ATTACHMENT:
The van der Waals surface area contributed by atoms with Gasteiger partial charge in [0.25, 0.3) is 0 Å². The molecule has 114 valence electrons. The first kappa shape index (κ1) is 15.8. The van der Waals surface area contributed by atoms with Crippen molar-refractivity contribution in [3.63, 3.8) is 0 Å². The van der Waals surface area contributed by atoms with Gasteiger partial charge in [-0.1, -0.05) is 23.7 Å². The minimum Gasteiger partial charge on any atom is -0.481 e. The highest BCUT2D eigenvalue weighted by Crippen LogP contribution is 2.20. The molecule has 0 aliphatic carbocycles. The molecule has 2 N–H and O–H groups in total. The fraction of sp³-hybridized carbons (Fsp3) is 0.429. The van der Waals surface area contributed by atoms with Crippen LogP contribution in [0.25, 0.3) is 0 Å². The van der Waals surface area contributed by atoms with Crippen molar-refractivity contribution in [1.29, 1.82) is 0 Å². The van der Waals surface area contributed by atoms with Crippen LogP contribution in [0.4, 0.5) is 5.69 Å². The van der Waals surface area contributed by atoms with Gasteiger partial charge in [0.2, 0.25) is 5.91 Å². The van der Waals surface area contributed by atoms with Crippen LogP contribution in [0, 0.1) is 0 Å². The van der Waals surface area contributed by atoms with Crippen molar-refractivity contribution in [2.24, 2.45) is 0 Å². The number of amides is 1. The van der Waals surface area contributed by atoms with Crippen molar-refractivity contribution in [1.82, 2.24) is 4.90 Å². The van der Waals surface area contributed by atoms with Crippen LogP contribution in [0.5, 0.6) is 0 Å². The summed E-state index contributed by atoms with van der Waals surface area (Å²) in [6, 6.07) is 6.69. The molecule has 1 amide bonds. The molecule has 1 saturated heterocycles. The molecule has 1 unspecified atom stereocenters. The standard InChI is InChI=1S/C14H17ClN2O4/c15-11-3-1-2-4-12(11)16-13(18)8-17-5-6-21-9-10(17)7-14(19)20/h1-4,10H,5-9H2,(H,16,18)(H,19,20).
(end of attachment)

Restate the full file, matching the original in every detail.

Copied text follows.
The van der Waals surface area contributed by atoms with Gasteiger partial charge in [0.25, 0.3) is 0 Å². The molecule has 114 valence electrons. The first kappa shape index (κ1) is 15.8. The van der Waals surface area contributed by atoms with Crippen molar-refractivity contribution in [3.63, 3.8) is 0 Å². The van der Waals surface area contributed by atoms with Gasteiger partial charge in [-0.1, -0.05) is 23.7 Å². The minimum Gasteiger partial charge on any atom is -0.481 e. The highest BCUT2D eigenvalue weighted by Crippen LogP contribution is 2.20. The molecule has 0 aliphatic carbocycles. The molecule has 2 N–H and O–H groups in total. The fraction of sp³-hybridized carbons (Fsp3) is 0.429. The van der Waals surface area contributed by atoms with Crippen LogP contribution in [0.25, 0.3) is 0 Å². The van der Waals surface area contributed by atoms with Crippen molar-refractivity contribution in [1.29, 1.82) is 0 Å². The van der Waals surface area contributed by atoms with Crippen LogP contribution in [0.4, 0.5) is 5.69 Å². The van der Waals surface area contributed by atoms with Gasteiger partial charge in [0.2, 0.25) is 5.91 Å². The van der Waals surface area contributed by atoms with Crippen LogP contribution in [0, 0.1) is 0 Å². The van der Waals surface area contributed by atoms with Crippen molar-refractivity contribution in [2.24, 2.45) is 0 Å². The number of amides is 1. The van der Waals surface area contributed by atoms with Crippen molar-refractivity contribution in [1.82, 2.24) is 4.90 Å². The van der Waals surface area contributed by atoms with Crippen LogP contribution in [0.5, 0.6) is 0 Å². The summed E-state index contributed by atoms with van der Waals surface area (Å²) in [6, 6.07) is 6.69. The molecule has 1 amide bonds. The molecule has 1 saturated heterocycles. The molecule has 1 unspecified atom stereocenters. The standard InChI is InChI=1S/C14H17ClN2O4/c15-11-3-1-2-4-12(11)16-13(18)8-17-5-6-21-9-10(17)7-14(19)20/h1-4,10H,5-9H2,(H,16,18)(H,19,20).